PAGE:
The Supreme Court hearings in the Karnataka hung assembly case have seen Attorney General (AG) K.K. Venugopal stretch the legal envelope to such an extent, they have brought back memories of the Emergency.
To be specific, the attorney general of the time, Niren De, and his controversial remarks before a five-judge Constitution bench in a case regarding Emergency.
In the 1975 A.D.M. Jabalpur versus S.S. Shukla case, better known as the habeas corpus case, Niren De argued in court that since there had been a proclamation of Emergency, citizens’ right to move court had been suspended.
A detenue, even if in illegal detention, had no locus standi to question his detention in a court, De had then said in court.
“The object and purpose of emergency provisions is that the Constitution provides special powers to the Executive…If the Executive takes any action depriving a person of a fundamental right mentioned in the Presidential order and not complying with the law, such Executive action cannot be challenged because such a challenge would amount in substance to and would directly impinge on the enforcement of fundamental rights mentioned in the Presidential order,” De proclaimed in his defence of the Emergency.
But the one statement that haunted De, otherwise an eminent and formidable lawyer, was his response to Justice H.R. Khanna. “Life is also mentioned in Article 21 and would the government argument extend to it also?” Khanna asked, to which De replied: “Even if life was taken away illegally, courts are helpless”.
History never forgave him, while Khanna, the only one with a dissenting opinion in the case, became a household name.
It is not difficult to draw parallels between Venugopal’s utterances in the Karnataka case and De’s controversial statements four decades ago.
Venugopal, who was Wednesday midnight roused from his sleep for the case, on Friday took the unusual stand that the trust vote be conducted by secret ballot. This suggestion was immediately turned down by the bench.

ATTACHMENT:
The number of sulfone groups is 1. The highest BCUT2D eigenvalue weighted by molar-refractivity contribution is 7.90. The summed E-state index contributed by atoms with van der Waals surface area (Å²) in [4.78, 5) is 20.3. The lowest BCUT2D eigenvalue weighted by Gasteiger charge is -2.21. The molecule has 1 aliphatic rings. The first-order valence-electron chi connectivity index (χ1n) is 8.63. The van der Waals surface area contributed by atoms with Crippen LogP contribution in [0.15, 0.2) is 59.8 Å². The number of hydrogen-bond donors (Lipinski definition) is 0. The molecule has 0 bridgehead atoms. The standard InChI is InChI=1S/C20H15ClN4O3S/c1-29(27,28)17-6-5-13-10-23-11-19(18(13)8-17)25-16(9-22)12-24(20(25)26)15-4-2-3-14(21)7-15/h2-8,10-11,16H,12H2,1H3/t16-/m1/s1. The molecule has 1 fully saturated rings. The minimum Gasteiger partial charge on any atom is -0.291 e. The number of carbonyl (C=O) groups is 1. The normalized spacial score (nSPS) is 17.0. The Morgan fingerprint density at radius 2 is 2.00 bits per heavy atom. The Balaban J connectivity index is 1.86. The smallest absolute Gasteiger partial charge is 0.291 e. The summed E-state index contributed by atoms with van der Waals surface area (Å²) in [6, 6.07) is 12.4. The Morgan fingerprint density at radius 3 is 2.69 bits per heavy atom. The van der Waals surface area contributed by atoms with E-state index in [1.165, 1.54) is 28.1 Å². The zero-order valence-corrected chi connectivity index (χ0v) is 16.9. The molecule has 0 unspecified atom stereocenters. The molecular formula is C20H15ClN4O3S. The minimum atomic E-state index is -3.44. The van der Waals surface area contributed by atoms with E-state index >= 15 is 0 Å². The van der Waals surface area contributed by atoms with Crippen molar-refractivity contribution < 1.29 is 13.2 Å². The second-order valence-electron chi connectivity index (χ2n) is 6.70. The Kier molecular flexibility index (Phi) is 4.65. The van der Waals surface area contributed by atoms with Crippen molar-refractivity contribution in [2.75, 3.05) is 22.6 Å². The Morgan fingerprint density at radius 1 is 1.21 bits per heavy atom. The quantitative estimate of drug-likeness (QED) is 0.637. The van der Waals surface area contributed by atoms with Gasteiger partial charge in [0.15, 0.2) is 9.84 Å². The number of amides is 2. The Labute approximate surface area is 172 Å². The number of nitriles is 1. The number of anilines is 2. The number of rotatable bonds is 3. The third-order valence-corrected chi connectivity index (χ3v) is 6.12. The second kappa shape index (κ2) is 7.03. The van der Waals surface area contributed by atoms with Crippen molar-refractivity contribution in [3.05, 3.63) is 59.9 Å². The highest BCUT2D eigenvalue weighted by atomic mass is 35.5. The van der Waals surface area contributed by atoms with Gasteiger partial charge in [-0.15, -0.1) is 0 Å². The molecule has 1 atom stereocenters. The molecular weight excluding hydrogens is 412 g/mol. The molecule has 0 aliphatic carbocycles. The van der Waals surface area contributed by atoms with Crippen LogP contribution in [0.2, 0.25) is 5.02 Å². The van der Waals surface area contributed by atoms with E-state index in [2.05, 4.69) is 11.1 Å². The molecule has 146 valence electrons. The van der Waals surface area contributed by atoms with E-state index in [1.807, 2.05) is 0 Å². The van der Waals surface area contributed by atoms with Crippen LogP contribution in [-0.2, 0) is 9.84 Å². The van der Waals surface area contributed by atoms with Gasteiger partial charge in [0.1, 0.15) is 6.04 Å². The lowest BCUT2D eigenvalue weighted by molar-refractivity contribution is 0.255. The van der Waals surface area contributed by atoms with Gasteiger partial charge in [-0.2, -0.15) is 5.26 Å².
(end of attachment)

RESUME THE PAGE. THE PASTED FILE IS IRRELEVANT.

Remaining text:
But it was his performance on Wednesday that had many wondering if the current attorney general — a position under Article 76 of the Constitution — had behaved more like a lawyer for the BJP than as an officer of the court.
Sample this: Referring to the questions over the actual support that B.S. Yeddyurappa, who had by then been invited by Karnataka governor Vajubhai Vala to form the government, enjoyed among the newly-elected MLAs, Venugopal told the bench headed by Justice A.K. Sikri, “But your Lordships don’t know the full figures. You only know what’s announced yesterday but not entirely.” To this, the bench responded politely but firmly, “We cannot look away because the figures don’t say you have majority.”
More gems were to follow. “The anti-defection law would come into force only after the MLAs are sworn in,” Venugopal claimed. It appeared to suggest that any illegal politicking, including horse-trading, before the swearing-in would not result in the MLAs being disqualified.
To this statement, the bench wondered, “Does that mean all the suitcase exchange is possible before they are sworn in? That’s impermissible.”
Venugopal, who was appointed AG last year after Narendra Modi government’s first AG Mukul Rohatgi chose not to continue after the completion of this three-year tenure, has appeared in several landmark cases.
He was appointed additional solicitor general by the Morarji Desai government that came into office after Emergency.